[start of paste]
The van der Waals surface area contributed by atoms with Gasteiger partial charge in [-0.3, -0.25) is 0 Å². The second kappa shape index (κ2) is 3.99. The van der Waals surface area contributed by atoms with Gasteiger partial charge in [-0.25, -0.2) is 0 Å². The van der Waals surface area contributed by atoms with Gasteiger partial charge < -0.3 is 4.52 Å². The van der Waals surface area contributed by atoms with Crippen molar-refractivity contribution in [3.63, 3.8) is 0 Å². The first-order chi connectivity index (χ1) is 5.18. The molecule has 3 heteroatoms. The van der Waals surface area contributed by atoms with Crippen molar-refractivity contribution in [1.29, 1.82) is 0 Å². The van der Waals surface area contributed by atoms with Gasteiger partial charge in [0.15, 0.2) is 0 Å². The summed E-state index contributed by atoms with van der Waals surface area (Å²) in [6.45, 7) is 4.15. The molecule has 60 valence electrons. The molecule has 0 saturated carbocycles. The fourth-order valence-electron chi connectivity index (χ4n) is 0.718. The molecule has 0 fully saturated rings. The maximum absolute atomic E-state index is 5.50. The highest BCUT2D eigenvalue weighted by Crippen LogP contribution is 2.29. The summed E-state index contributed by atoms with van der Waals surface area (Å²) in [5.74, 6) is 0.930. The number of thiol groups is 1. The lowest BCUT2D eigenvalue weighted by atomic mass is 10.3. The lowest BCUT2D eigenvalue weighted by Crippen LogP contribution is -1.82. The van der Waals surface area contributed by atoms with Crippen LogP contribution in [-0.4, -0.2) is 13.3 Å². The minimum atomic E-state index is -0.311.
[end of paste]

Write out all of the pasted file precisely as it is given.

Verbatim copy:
The van der Waals surface area contributed by atoms with Gasteiger partial charge in [-0.3, -0.25) is 0 Å². The second kappa shape index (κ2) is 3.99. The van der Waals surface area contributed by atoms with Gasteiger partial charge in [-0.25, -0.2) is 0 Å². The van der Waals surface area contributed by atoms with Gasteiger partial charge < -0.3 is 4.52 Å². The van der Waals surface area contributed by atoms with Crippen molar-refractivity contribution in [3.63, 3.8) is 0 Å². The first-order chi connectivity index (χ1) is 5.18. The molecule has 3 heteroatoms. The van der Waals surface area contributed by atoms with Crippen molar-refractivity contribution in [1.29, 1.82) is 0 Å². The van der Waals surface area contributed by atoms with Gasteiger partial charge in [0.15, 0.2) is 0 Å². The summed E-state index contributed by atoms with van der Waals surface area (Å²) in [6.45, 7) is 4.15. The molecule has 60 valence electrons. The molecule has 0 saturated carbocycles. The fourth-order valence-electron chi connectivity index (χ4n) is 0.718. The molecule has 0 fully saturated rings. The maximum absolute atomic E-state index is 5.50. The highest BCUT2D eigenvalue weighted by Crippen LogP contribution is 2.29. The summed E-state index contributed by atoms with van der Waals surface area (Å²) in [5.74, 6) is 0.930. The number of thiol groups is 1. The lowest BCUT2D eigenvalue weighted by atomic mass is 10.3. The lowest BCUT2D eigenvalue weighted by Crippen LogP contribution is -1.82. The van der Waals surface area contributed by atoms with Crippen LogP contribution in [-0.4, -0.2) is 13.3 Å². The minimum atomic E-state index is -0.311.